November 25, 2016 - Alisha Hill’s initial apprehensions disappeared a year ago when she met her Kindergarten class. Like most teachers heading to Northern Ontario to teach for the first time in a First Nations community, she had read the tragic stories and was painfully aware of the troubles affecting reserve life.
“Twenty-five little Kindergarteners welcomed me. It was a little chaotic at first, learning their names,” the 31-year-old teacher recalls. “It’s turned out to be the most rewarding teaching experience of my life.” That’s why she’s returned for a second year at Waninitawingaang Memorial School in Lac Seul First Nation, an hour’s drive northwest of Sioux Lookout.
Alisha not only survived, but thrived as one of the 31 initial teachers recruited, and trained by the Toronto-based educational venture Teach for Canada, to serve during 2015-16 in six different First Nations communities scattered throughout northwestern Ontario.
While looking for teaching opportunities in early 2015, Hill spotted Teach for Canada on social media and the whole venture piqued her interest. “I had always wanted to teach in First Nations communities, and Teach for Canada provided the support and professional development to help make it possible.”
Like many Teach for Canada recruits, Alisha was not a raw, untested rookie teacher. After graduating in May 2007 from Dalhousie University, she had taught for two years in Japan, moved to Ontario, completed her B.Ed. at Trent University, and held a few posts in the Ottawa and Western Quebec school systems.
“You have to be a little adventuresome,” Hill notes, but Teach for Canada provides the support to ease the transition. “Once that was clear, what got me excited was the need for teachers and the unlimited opportunities up North. I was mobile and free to explore, so it made perfect sense for me.”
As one of five brand-new teachers at her Kejick Bay school in 2015-16, Hill benefitted greatly from the mutual support of other Teach for Canada participants. “Having the introductory Teach for Canada 4-week summer training last July really helped forge a bond amongst all of us. Then, within our little school team, we’ve built strong connections and friendships.”
Teaching in Kejick Bay on the Lac Seul First Nation was not as much of a culture shock as she first imagined. She was better prepared than most new teachers for life in a tiny, remote reserve community housing some 400 of the total 2011 population of 870 Anishinaawbe people, of whom 39.7 per cent are under 19 years of age.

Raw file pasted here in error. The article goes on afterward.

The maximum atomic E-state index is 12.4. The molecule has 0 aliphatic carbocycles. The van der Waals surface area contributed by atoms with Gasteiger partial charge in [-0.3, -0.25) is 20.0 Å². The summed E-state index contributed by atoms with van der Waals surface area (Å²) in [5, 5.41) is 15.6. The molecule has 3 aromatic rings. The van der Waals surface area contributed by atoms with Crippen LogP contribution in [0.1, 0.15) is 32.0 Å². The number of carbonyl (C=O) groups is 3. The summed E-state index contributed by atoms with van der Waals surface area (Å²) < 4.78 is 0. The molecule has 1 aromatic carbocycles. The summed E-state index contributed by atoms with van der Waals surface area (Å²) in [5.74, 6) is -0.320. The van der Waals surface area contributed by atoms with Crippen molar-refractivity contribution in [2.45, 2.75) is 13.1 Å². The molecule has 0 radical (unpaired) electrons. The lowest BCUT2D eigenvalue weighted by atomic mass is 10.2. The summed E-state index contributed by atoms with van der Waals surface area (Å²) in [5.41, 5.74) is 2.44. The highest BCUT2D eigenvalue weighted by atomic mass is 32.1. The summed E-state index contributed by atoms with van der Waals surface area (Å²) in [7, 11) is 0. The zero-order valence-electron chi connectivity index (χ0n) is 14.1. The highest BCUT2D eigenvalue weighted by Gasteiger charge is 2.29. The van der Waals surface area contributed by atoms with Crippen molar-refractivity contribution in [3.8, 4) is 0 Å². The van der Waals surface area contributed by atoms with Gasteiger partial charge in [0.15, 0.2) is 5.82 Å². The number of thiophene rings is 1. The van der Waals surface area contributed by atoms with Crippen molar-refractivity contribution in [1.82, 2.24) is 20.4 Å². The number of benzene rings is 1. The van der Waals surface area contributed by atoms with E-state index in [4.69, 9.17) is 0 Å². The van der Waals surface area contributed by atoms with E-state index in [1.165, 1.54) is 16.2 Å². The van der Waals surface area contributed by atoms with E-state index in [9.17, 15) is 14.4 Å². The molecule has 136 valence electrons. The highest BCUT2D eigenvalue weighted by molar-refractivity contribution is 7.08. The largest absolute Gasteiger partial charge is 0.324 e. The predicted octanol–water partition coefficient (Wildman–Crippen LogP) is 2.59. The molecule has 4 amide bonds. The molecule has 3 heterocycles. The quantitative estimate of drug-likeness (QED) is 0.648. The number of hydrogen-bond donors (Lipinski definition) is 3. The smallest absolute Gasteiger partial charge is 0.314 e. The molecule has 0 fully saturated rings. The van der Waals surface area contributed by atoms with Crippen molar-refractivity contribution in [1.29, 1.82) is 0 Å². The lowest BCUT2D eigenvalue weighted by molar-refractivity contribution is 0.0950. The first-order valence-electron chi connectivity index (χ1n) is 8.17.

“The biggest adjustment for me,” Hill reports, “was getting used to living in a very small place where everyone knows you. It’s up close and personal when you live right in centre of the village. In my first year, I felt nothing but acceptance and warmth in the close-knit community.”
What was the secret of teaching success? “Being ready for new experiences, flexible, and ready to roll with whatever arises,” she replies, after pondering the question. “You cannot let it throw you off when a child shows up at night asking you to read her a bedtime story, or a parent shows up at your door with moose meat for tomorrow’s feast.”
Having a teacher-mentor like Eric Bortlis, her Acting Principal last year, was also critical to Alisha’s success. After three years of teaching at Cat Lake School in a more remote fly-in First Nations community, Eric knew the ropes.
Although raised in Milton, Ontario, her principal was of Mohawk ancestry and totally committed to First Nations education. “I told Alisha and the other incoming teachers that going to the North was not about teaching for five days and then watching Netflix on weekends.”
Bortlis’ personal credo was deceptively simple: “You need to get out and join in with the community. I can pay you to teach, but not to care.” Perhaps that’s why he is returning this coming year as the new Education Director for the three schools in Lac Seul First Nation.
Teachers posing as “saviours,” according to Bortlis, do not usually fare very well in First Nations schools. “I’m not here to save the North. I love the whole experience because I can give the kids a pat on the back without fear of repercussions. It’s far more personable here, and far more than a job.”
Teachers like Alisha Hill, Lac Seul’s Bortlis fervently believes, have the staying power to begin making a difference in the lives of First Nations children and families. “The communities are exceptionally welcoming places, if you give them a chance,” he maintains. “You certainly build lifelong relations."
Alisha Hill and her Class at Kejick Bay School, 2015
Dr. Paul W. Bennett is a Fellow in Education Policy at the Northern Policy Institute and Rick Garrick is a Thunder Bay-based news reporter.
This featured article is part of a four part series celebrating innovative and resilient success stories of First Nations Education in Northern Ontario communities. This series can be found within the commentary After the Healing: Safeguarding Northern Nishnawbe First Nations High School Education by Paul W. Bennett.
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